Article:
I know the pain that a birth mother must feel everyday! I lost a baby myself and the ability to every have more children. I know how painful it must be for a birth mother. That is one reason why I question adopting....I think I would feel horrible everyday knowing how much pain their birth mother would be going through. I know it's not a "win-win" situation but i think its pretty close! if there was no way the mother could care for their child and they didn't want to abort, and there is a family waiting and praying for a baby I think it's a blessing for both sides.

And I know no one is obligated to make someone else's life complete!! I know many people abort and decide to keep their baby! That's why I called it selfless...which it is. These women take into consideration their babies needs not just their own...or many times they would keep baby.


Quote:
Originally Posted by belleinblue1978
Miranda,

I see you are new to the board. I also see that you are hoping to adopt.

Have you been to any classes yet? I'm just curious. Many of us that have placed children would tell you that there is nothing noble or selfless about it.

Also a woman who finds herself in a crisis pregnancy is not obligated to make someone else's life complete by creating a huge hole and emptiness in her own.

Please do some reading here about our stories and read over at the adoptee forum. Adoption isn't always a win-win-win situation, there is pain.
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  #7  
Old 01-11-2013, 09:49 PM
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belleinblue1978 belleinblue1978 is offline
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I am a first mother. I'm not selfless. I was a woman in a difficult situation who did the best she could.
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First mom to the amazing Kiddo and adopted adult


5/30/2012 Kiddo turns 8. Hard to believe he is so grown up! I talked to him on the phone for the first time on his birthday.
2/1/2013 Take over as Executive Director of the shelter in my community. It is so nice to work in town again.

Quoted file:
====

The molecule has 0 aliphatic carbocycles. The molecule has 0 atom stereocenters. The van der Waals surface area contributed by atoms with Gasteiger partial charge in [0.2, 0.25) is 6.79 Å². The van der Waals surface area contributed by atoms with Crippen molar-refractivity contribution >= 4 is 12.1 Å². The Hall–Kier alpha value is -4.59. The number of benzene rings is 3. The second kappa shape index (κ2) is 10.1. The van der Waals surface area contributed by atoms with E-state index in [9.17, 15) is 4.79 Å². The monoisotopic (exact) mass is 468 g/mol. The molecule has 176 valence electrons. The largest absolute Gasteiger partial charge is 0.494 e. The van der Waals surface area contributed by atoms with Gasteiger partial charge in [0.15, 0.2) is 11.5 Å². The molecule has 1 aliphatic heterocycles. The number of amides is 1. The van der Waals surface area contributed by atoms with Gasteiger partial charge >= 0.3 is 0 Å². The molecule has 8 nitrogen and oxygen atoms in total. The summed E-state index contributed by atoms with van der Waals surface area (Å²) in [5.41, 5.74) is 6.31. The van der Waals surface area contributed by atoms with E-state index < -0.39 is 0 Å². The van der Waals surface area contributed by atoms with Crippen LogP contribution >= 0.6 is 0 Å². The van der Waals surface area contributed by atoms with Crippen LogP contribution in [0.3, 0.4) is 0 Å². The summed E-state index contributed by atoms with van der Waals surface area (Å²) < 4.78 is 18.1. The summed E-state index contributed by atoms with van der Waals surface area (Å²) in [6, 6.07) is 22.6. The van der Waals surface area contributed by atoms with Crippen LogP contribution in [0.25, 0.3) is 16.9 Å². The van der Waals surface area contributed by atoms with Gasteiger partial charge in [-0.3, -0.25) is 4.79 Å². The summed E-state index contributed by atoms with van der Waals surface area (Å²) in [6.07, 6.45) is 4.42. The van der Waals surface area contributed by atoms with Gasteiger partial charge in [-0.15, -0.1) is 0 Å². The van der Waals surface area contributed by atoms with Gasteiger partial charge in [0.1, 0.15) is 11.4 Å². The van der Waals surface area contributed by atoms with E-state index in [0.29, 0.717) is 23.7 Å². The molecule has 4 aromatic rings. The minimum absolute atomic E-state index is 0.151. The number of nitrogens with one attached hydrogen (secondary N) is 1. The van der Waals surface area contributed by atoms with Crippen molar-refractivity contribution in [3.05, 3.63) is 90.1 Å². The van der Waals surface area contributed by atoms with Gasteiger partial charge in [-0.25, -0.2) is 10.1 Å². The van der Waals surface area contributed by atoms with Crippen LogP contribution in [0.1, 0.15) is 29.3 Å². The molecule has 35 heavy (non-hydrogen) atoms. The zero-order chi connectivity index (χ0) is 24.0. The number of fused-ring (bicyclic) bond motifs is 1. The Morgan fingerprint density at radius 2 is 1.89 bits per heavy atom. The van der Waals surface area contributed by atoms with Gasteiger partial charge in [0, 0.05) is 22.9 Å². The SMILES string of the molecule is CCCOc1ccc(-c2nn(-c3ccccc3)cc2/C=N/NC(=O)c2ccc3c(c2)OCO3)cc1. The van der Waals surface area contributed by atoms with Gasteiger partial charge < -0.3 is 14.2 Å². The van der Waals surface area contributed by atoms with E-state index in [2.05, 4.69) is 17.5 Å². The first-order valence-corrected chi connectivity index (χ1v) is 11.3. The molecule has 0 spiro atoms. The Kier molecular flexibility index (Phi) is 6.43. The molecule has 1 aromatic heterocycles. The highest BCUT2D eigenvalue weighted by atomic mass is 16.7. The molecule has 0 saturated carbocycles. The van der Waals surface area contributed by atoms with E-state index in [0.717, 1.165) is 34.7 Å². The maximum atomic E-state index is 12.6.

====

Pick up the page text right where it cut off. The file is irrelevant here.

5/28/2013 I go to a ball game for Kiddo and we celebrate his birthday. Almost 9!
2/8/2014 POLAR PLUNGE! Kiddo and my folks are there. It was -2F outside and 45F in the water.
3/26/2014 Bowl my first 500 series in mixed league.
5/30/2014 Kiddo turns 10! Going to a baseball game in a few weeks.


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  #8  
Old 01-11-2013, 10:49 PM
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RavenSong RavenSong is offline
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I would always advise an expectant mother who is considering adoption to go to an agency, not a lawyer. Most agencies provide some form of counseling...which is extremely IMPORTANT. Lawyers usually treat expectant mothers like another business transaction, and I've met so many women throughout the years who were just left hanging out in the wind once they signed the relinquishment papers.

I have been around the adoption community for many, many years now...and I can tell you that adoption is not a win-win situation for MANY of us who were unable to raise our children for whatever reason. It's not all glitter and rainbows, not for the birth/first moms and not for the adoptees. There are some very real and serious issues to take into consideration. It's also critical that potential adoptive parents prepare and educate themselves. Don't just assume that the Lifetime Movie of the Week is based on reality...because I can assure you it is not.

ETA: The only circumstance that I think going through a lawyer is appropriate is in cases of kinship adoption or when the expectant mother knows the potential adoptive parents in real life. In those cases, I think it's fine, especially if there is some sort of provision included in the paperwork that allows some postadoption counseling for the birth/first mother.